The NCUA has been urging all credit unions to join the agency’s Central Liquidity Facility even if they do not need its assistance now to battle the impact of the coronavirus crisis.
“We encourage all credit unions, natural person and corporates alike, to consider this important opportunity to join the CLF and bolster the system’s access to liquidity,” NCUA Chairman Rodney Hood said in a letter to credit unions Thursday. “By working together, credit unions can help ensure the credit union system has access to sufficient liquidity.”
Hood said the NCUA is implementing initiatives that the board hopes will provide greater liquidity for credit unions in an effort to ensure that institutions may continue to serve members.
In recent days, the board adopted an interim final rule that eliminates the six-month waiting period for members to obtain a loan, makes temporary changes for the time period for a credit union to end its membership and allows agent members to borrow for their own liquidity on a temporary basis.
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In his letter, Hood pointed out the CLF was an essential element in the NCUA’s effort during the last financial crisis.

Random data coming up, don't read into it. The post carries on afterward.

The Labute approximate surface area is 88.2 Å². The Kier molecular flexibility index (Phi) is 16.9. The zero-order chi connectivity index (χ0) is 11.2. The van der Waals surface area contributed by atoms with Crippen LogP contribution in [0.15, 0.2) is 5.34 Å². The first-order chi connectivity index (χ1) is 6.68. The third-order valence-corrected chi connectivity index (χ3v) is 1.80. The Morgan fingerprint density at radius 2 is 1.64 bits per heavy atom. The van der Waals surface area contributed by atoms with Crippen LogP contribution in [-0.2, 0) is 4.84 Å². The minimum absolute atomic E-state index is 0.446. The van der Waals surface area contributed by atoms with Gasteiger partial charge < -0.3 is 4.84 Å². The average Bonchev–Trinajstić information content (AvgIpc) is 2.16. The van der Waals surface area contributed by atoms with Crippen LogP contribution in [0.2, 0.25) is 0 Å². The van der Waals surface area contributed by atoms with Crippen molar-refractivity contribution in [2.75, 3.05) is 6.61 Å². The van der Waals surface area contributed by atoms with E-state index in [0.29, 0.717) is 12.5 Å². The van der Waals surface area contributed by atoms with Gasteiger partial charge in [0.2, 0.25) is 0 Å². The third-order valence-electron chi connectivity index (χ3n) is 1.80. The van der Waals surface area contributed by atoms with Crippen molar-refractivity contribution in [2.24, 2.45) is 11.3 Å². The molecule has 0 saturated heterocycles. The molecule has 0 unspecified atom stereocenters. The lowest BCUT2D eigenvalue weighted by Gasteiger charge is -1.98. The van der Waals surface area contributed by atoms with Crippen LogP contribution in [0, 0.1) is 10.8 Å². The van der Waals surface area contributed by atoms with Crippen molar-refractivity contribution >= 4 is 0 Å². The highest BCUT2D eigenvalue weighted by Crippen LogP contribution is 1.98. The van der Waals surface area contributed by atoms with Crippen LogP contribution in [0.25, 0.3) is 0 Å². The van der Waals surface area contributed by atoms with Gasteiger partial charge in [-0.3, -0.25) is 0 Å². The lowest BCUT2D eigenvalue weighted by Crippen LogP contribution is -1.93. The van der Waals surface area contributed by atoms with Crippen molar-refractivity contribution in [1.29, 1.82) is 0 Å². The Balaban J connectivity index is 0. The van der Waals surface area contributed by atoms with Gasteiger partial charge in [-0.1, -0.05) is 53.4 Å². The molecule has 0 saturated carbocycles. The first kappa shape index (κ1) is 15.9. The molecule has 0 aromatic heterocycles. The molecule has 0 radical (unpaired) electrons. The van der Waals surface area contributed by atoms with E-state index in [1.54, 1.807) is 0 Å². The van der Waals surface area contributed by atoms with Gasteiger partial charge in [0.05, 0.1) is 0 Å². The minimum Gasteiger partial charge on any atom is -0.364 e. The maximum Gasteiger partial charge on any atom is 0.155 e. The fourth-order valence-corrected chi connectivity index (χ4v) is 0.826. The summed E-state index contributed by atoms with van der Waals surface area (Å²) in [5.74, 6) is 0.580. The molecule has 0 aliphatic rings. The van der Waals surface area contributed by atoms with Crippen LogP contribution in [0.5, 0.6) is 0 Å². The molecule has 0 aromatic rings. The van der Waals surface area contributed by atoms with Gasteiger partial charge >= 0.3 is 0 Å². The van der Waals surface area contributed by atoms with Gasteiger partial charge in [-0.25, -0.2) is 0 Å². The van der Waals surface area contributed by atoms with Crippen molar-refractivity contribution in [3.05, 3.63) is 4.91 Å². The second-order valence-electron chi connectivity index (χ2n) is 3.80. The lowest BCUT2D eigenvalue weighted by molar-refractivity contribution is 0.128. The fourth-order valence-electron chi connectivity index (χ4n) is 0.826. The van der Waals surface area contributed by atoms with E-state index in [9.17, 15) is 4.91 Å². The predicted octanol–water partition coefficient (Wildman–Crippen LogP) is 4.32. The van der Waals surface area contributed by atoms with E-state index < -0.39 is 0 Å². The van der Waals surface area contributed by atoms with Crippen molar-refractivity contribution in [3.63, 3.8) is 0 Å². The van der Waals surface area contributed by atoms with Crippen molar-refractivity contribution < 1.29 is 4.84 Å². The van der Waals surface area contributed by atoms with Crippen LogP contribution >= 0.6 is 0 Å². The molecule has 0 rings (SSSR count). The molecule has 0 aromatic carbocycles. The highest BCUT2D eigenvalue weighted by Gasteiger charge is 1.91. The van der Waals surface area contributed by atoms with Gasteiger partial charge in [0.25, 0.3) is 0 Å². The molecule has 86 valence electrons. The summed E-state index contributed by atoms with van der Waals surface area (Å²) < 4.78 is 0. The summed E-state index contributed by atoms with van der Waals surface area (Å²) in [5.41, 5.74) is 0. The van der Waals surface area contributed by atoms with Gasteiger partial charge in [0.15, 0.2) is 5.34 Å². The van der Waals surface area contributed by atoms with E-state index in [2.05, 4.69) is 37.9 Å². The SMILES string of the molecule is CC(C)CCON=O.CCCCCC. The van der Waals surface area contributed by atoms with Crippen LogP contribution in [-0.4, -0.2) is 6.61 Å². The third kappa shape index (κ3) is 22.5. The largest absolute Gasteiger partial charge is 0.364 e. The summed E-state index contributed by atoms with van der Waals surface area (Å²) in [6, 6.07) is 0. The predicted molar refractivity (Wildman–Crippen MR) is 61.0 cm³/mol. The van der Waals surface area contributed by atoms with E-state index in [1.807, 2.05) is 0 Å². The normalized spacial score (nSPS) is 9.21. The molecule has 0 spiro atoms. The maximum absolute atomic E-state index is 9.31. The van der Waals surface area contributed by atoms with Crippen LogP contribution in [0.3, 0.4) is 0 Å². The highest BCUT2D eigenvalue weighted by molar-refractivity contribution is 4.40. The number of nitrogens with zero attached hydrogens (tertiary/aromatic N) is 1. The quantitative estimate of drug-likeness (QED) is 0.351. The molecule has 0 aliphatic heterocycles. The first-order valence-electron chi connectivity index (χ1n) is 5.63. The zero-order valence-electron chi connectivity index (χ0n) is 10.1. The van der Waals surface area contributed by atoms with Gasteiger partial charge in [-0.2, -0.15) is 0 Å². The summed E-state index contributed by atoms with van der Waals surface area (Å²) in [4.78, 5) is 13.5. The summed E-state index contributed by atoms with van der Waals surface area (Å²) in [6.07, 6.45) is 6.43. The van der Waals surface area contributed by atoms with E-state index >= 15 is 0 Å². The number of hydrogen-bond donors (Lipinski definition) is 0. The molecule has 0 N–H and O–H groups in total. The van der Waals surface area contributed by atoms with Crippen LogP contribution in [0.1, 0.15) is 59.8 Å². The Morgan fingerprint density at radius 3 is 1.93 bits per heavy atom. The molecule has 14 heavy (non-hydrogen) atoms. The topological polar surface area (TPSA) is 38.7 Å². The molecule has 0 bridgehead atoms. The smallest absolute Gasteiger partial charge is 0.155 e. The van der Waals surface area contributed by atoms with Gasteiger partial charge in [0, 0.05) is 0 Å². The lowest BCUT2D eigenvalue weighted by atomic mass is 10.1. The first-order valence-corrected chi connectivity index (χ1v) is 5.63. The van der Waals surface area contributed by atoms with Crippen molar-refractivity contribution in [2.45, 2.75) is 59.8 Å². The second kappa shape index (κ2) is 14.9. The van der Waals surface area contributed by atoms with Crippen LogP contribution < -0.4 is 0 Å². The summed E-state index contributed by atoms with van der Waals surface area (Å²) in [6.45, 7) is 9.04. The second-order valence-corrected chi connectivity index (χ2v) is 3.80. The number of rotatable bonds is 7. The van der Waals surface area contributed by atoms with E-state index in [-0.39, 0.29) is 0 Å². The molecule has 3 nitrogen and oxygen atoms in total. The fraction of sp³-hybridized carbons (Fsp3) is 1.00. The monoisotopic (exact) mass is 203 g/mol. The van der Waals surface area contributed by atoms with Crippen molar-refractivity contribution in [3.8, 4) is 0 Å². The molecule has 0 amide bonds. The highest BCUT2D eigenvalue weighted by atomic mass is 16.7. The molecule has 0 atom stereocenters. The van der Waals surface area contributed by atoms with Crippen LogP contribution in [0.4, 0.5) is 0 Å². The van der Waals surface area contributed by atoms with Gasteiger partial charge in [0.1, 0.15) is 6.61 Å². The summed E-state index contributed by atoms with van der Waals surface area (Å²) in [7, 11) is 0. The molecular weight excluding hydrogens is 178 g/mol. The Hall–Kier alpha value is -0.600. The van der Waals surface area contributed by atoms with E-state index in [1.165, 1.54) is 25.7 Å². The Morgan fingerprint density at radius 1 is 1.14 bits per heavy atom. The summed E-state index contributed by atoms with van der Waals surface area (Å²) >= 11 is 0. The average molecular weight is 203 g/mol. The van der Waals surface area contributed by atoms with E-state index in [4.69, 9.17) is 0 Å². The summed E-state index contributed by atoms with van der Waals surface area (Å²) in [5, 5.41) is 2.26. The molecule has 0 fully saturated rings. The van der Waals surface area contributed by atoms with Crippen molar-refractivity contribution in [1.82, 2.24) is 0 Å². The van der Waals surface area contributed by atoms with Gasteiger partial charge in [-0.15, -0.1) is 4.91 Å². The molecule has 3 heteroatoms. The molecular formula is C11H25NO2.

NASCUS President/CEO Lucy Ito applauded the board’s action, saying that NASCUS has long believed that liquidity is essential to preserving the credit union system.
“Early on, we encouraged [the] NCUA to take swift action to enable the Central Liquidity Facility to meet credit union system liquidity needs as the effects of the COVID-19 pandemic unfolded,” she said.
Credit union trade groups also said they were pleased with the agency’s decision to increase the threshold for required appraisals for residential properties from $250,000 to $400,000.
“Full appraisals are a difficult service to obtain as businesses around the country comply with social distancing recommendations, so increasing the threshold is especially helpful for credit unions during this time and will help credit unions that offer mortgage lending going forward,” CUNA President/CEO Jim Nussle said.
NAFCU officials also were pleased with the threshold increase.
“As safe and sound lenders, credit unions have proven time and time again that they do not engage in the same risky lending practices as banks,” Carrie Hunt, NAFCU’s EVP of government affairs and general counsel, said. “Given credit unions’ strong history of always putting their members first, this rule will ensure they are not unfairly disadvantaged in the marketplace.”